SF: Aside from common misconceptions both providers and patients have about things like who may be eligible for certain interventions, especially the different types of contraception, it still surprises me, and really saddens me when I encounter patients who don't know much about their own bodies or little about their own health. They may not understand how some systems work or how certain disease processes and health conditions arise, why they received a particular test or treatment, or even what their alternative options were. Whenever this happens, what it tells me is that no one has ever taken the time to educate this patient, or to answer their questions in meaningful ways that they are able to understand. I don't fault patients for that. I fault the lack of opportunities that they've had to learn those things, either because a provider has not taken that time with them or because they have no one else who can educate them.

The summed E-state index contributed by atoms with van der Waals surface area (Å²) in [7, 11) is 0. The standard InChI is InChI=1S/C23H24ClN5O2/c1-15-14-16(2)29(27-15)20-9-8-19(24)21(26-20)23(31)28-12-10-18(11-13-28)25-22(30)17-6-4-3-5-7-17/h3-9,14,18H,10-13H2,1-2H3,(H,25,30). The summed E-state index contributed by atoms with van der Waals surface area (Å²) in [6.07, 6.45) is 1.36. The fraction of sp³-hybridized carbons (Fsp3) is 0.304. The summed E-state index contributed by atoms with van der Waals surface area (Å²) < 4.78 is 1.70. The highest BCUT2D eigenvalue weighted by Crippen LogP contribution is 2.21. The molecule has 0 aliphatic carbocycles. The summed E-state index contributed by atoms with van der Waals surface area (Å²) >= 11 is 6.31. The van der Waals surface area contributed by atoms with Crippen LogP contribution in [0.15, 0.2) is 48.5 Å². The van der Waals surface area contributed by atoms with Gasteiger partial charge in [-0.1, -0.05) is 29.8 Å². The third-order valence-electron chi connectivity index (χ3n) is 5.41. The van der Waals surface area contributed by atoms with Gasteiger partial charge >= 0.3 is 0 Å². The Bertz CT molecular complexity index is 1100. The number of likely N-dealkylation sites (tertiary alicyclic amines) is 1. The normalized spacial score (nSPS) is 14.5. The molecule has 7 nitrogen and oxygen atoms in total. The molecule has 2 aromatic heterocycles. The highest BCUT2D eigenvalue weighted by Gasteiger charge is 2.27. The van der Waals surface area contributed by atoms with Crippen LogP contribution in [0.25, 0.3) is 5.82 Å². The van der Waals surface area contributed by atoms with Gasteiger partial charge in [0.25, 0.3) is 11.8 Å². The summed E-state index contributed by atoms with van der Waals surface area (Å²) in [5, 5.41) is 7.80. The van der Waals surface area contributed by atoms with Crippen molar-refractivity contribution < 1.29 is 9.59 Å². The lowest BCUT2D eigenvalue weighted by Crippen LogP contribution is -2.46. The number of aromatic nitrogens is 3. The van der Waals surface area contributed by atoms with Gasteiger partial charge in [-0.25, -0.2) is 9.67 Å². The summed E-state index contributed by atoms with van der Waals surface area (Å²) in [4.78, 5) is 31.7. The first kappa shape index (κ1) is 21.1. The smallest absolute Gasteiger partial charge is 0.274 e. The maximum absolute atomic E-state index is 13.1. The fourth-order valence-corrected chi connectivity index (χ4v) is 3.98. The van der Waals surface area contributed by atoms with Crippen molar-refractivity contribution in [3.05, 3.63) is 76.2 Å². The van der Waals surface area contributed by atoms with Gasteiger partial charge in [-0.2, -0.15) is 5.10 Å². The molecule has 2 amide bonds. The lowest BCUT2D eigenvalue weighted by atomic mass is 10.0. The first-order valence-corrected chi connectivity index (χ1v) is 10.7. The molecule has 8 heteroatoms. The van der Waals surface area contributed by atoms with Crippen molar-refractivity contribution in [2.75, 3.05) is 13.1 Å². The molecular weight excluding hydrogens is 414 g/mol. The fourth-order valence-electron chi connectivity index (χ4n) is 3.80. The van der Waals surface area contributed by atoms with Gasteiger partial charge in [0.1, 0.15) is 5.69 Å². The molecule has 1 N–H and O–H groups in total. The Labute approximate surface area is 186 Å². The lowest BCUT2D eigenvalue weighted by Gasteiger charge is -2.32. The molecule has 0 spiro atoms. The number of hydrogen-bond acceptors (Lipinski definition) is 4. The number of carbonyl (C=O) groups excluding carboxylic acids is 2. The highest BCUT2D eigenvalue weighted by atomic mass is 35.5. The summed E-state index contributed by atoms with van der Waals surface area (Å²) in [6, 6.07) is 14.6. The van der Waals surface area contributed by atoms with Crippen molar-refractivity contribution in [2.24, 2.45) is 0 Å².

I can't tell you the number of times I've had a patient come in and, after I've explained something they've said to me, "You know what? No one's ever taken the time to explain that the way you just did” or “I was never given the chance to ask questions” or “I didn’t really understand what they said but couldn’t get more information.”  I hear that unfortunately way more often than I should. People, especially marginalized people, are often rushed through a visit, given limited options or just told what needs to happen. 

PPMW: American medicine’s well documented mistreatment of Black and brown people casts a long shadow that we still see today. How do you, as a provider, recognize the past while providing care to your patients?

SF: The history of medicine and its treatment of BIPOC people in this country is very deep, and very, very problematic. And it goes well beyond the Tuskegee experiments, which is what most people are familiar with and cite. It goes back to the treatment of slaves and the original  indigenous peoples and the horrific ways in which they were used by the medical establishment, with complete and utter disregard for the fact that these were human beings.  And this traumatic treatment has been carried through to the present day, it just looks a little different now but is based on the same racist principles and practices as in the past.